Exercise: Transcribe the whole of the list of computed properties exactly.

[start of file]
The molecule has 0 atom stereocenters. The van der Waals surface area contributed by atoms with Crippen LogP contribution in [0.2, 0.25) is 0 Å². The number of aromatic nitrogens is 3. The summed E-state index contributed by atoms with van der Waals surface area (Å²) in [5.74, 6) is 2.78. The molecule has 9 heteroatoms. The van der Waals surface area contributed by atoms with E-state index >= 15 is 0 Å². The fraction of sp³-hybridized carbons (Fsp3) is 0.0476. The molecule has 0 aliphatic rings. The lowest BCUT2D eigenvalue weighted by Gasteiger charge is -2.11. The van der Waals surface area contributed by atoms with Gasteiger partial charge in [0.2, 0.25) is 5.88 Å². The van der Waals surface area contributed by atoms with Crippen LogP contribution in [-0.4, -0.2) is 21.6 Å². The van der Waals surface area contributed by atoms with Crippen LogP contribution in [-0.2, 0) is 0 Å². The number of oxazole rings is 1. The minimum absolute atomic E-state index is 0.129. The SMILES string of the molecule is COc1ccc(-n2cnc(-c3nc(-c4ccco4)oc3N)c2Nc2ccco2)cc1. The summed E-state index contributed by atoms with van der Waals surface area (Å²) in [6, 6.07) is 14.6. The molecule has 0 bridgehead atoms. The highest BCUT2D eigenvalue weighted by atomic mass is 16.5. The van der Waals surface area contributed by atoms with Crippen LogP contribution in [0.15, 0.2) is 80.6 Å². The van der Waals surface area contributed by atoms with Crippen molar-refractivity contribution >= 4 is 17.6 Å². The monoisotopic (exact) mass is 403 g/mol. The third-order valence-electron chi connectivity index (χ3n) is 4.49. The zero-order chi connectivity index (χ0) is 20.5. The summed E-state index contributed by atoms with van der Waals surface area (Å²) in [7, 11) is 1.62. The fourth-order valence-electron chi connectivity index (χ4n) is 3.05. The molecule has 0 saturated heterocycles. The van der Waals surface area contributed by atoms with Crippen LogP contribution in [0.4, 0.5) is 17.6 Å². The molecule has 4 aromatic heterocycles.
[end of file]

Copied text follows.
The molecule has 0 atom stereocenters. The van der Waals surface area contributed by atoms with Crippen LogP contribution in [0.2, 0.25) is 0 Å². The number of aromatic nitrogens is 3. The summed E-state index contributed by atoms with van der Waals surface area (Å²) in [5.74, 6) is 2.78. The molecule has 9 heteroatoms. The van der Waals surface area contributed by atoms with E-state index >= 15 is 0 Å². The fraction of sp³-hybridized carbons (Fsp3) is 0.0476. The molecule has 0 aliphatic rings. The lowest BCUT2D eigenvalue weighted by Gasteiger charge is -2.11. The van der Waals surface area contributed by atoms with Gasteiger partial charge in [0.2, 0.25) is 5.88 Å². The van der Waals surface area contributed by atoms with Crippen LogP contribution in [-0.4, -0.2) is 21.6 Å². The van der Waals surface area contributed by atoms with Crippen LogP contribution in [-0.2, 0) is 0 Å². The number of oxazole rings is 1. The minimum absolute atomic E-state index is 0.129. The SMILES string of the molecule is COc1ccc(-n2cnc(-c3nc(-c4ccco4)oc3N)c2Nc2ccco2)cc1. The summed E-state index contributed by atoms with van der Waals surface area (Å²) in [6, 6.07) is 14.6. The molecule has 0 bridgehead atoms. The highest BCUT2D eigenvalue weighted by atomic mass is 16.5. The van der Waals surface area contributed by atoms with Crippen LogP contribution in [0.15, 0.2) is 80.6 Å². The van der Waals surface area contributed by atoms with Crippen molar-refractivity contribution >= 4 is 17.6 Å². The monoisotopic (exact) mass is 403 g/mol. The third-order valence-electron chi connectivity index (χ3n) is 4.49. The zero-order chi connectivity index (χ0) is 20.5. The summed E-state index contributed by atoms with van der Waals surface area (Å²) in [7, 11) is 1.62. The fourth-order valence-electron chi connectivity index (χ4n) is 3.05. The molecule has 0 saturated heterocycles. The van der Waals surface area contributed by atoms with Crippen LogP contribution in [0.4, 0.5) is 17.6 Å². The molecule has 4 aromatic heterocycles.